President Pranab Mukherjee struck the right note in his speech opening the Budget session when he said that Parliament reflects the supreme will of the people and called on all MPs to discharge their responsibilities in a spirit of cooperation and mutual accommodation. Wider consultations in the case of tax reforms and other important legislation, it is often argued, assist in expanding the area of the possible. Consultation lies at the heart of reforms and policy-making in a democracy. Political debates in Parliament, and outside, are a manifestation of this democratic practice.
There are a few markers that show that the world is at the point of inflection. After galloping at more than 10% for years, the Chinese economy is showing signs of slowing down. The United States, which accounts for about a quarter of the world’s economy, is in revival mode. Europe continues to remain shaky with fresh questions looming over the viability of a common monetary union stitched together by the euro. Terror strikes are symptomatic of the difficult times. Are we witnessing the beginning of a new world order? That is the foremost issue confronting historians, political observers and the common citizen. The fear is that the transition to a more peaceful and steady State may involve a painfully long process.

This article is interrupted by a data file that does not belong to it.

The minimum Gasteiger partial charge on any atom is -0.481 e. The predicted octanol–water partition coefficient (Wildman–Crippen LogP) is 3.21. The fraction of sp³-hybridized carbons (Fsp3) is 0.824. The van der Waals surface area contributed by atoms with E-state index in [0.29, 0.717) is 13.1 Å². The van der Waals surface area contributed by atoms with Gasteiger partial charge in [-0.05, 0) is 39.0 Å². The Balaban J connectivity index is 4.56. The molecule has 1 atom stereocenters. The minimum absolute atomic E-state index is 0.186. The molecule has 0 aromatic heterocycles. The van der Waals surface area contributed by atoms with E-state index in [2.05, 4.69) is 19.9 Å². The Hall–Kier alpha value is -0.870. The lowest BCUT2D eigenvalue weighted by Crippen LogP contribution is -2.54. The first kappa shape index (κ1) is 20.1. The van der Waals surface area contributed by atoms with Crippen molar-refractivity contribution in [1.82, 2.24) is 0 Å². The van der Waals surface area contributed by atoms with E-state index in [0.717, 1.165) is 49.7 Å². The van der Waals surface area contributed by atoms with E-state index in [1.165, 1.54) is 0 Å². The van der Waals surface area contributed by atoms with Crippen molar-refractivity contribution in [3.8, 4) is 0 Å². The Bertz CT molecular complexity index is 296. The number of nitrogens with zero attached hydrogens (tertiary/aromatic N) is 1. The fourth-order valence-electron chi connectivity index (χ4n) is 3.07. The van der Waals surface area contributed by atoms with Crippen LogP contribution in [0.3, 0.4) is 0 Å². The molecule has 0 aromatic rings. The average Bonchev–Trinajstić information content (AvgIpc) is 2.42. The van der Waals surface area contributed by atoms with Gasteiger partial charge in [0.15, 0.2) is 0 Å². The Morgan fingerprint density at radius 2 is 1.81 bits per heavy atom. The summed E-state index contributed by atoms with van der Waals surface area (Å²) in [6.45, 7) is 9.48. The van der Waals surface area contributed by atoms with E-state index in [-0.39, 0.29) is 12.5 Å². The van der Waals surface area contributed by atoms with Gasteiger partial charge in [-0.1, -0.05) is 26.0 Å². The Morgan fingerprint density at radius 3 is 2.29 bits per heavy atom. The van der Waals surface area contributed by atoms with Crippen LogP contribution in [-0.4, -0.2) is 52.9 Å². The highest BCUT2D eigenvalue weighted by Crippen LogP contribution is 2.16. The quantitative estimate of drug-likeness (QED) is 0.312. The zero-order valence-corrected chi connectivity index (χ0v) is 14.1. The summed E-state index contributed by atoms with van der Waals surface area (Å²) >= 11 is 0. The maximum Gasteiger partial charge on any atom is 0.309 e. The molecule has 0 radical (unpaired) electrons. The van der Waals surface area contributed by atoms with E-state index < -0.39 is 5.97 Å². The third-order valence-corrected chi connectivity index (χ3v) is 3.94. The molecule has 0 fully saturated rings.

Amid this despair, there is an unmistakable air of optimism about the India story. India’s GDP is set to grow at 7.6% in 2015-16, compared to China’s 6.9% last year. There are signs that investors are beginning to look at India as an island of global growth. But there are roadblocks, such as parliamentary logjams and political uncertainty, which can come in the way of India’s rise. The challenge is to create conditions for faster growth of jobs outside our farms. In India, the absence of bipartisan political thinking has resulted in many critical policy reforms remaining stuck in seemingly endless debates. The proposed Goods and Services Tax (GST) is a case in point. GST is India’s most ambitious indirect tax reform plan, which aims to build a common market by dismantling fiscal barriers among states. As with India’s national obsession, cricket, in economic reforms and policy-making, timing is critical. Quick decision-making and implementation are vital to turn around the Indian economy and fortify the country’s position in the elite club of the world’s most influential nations. In the final analysis, profit maximisation, policy reforms and politics should cease to be mutually exclusive objectives. These should be seen only through a bipartisan, neutral and collaborative prism, a message that the President has sent out loud and clear in his speech to both houses of Parliament.